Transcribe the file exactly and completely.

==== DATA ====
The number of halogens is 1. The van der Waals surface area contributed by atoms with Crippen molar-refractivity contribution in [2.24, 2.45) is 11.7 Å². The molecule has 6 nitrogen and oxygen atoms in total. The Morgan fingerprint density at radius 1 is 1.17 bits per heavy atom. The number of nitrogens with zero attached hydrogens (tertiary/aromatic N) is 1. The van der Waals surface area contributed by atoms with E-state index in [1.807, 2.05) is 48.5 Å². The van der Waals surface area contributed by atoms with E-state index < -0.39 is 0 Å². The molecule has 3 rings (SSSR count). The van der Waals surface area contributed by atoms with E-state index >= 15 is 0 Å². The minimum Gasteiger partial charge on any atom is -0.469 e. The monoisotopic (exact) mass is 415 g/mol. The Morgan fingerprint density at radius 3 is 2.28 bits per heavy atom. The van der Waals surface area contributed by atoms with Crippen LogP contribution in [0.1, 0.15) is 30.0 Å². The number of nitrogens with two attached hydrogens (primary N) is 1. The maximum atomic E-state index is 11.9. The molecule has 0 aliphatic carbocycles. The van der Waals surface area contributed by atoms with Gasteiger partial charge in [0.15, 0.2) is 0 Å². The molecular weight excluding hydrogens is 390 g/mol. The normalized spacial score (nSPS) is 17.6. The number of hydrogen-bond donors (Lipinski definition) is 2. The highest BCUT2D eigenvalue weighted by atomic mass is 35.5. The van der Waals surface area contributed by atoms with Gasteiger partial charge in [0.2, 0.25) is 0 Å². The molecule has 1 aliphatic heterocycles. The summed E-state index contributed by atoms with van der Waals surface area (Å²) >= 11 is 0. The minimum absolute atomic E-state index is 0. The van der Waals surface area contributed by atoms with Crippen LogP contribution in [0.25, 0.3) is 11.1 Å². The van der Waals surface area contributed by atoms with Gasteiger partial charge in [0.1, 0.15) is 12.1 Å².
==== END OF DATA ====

The number of halogens is 1. The van der Waals surface area contributed by atoms with Crippen molar-refractivity contribution in [2.24, 2.45) is 11.7 Å². The molecule has 6 nitrogen and oxygen atoms in total. The Morgan fingerprint density at radius 1 is 1.17 bits per heavy atom. The number of nitrogens with zero attached hydrogens (tertiary/aromatic N) is 1. The van der Waals surface area contributed by atoms with E-state index in [1.807, 2.05) is 48.5 Å². The van der Waals surface area contributed by atoms with E-state index < -0.39 is 0 Å². The molecule has 3 rings (SSSR count). The van der Waals surface area contributed by atoms with E-state index >= 15 is 0 Å². The minimum Gasteiger partial charge on any atom is -0.469 e. The monoisotopic (exact) mass is 415 g/mol. The Morgan fingerprint density at radius 3 is 2.28 bits per heavy atom. The van der Waals surface area contributed by atoms with Crippen LogP contribution in [0.1, 0.15) is 30.0 Å². The number of nitrogens with two attached hydrogens (primary N) is 1. The maximum atomic E-state index is 11.9. The molecule has 0 aliphatic carbocycles. The van der Waals surface area contributed by atoms with Gasteiger partial charge in [0.15, 0.2) is 0 Å². The molecular weight excluding hydrogens is 390 g/mol. The normalized spacial score (nSPS) is 17.6. The number of hydrogen-bond donors (Lipinski definition) is 2. The highest BCUT2D eigenvalue weighted by atomic mass is 35.5. The van der Waals surface area contributed by atoms with Gasteiger partial charge in [0.2, 0.25) is 0 Å². The molecule has 1 aliphatic heterocycles. The summed E-state index contributed by atoms with van der Waals surface area (Å²) >= 11 is 0. The minimum absolute atomic E-state index is 0. The van der Waals surface area contributed by atoms with Crippen LogP contribution in [0.25, 0.3) is 11.1 Å². The van der Waals surface area contributed by atoms with Gasteiger partial charge in [0.1, 0.15) is 12.1 Å².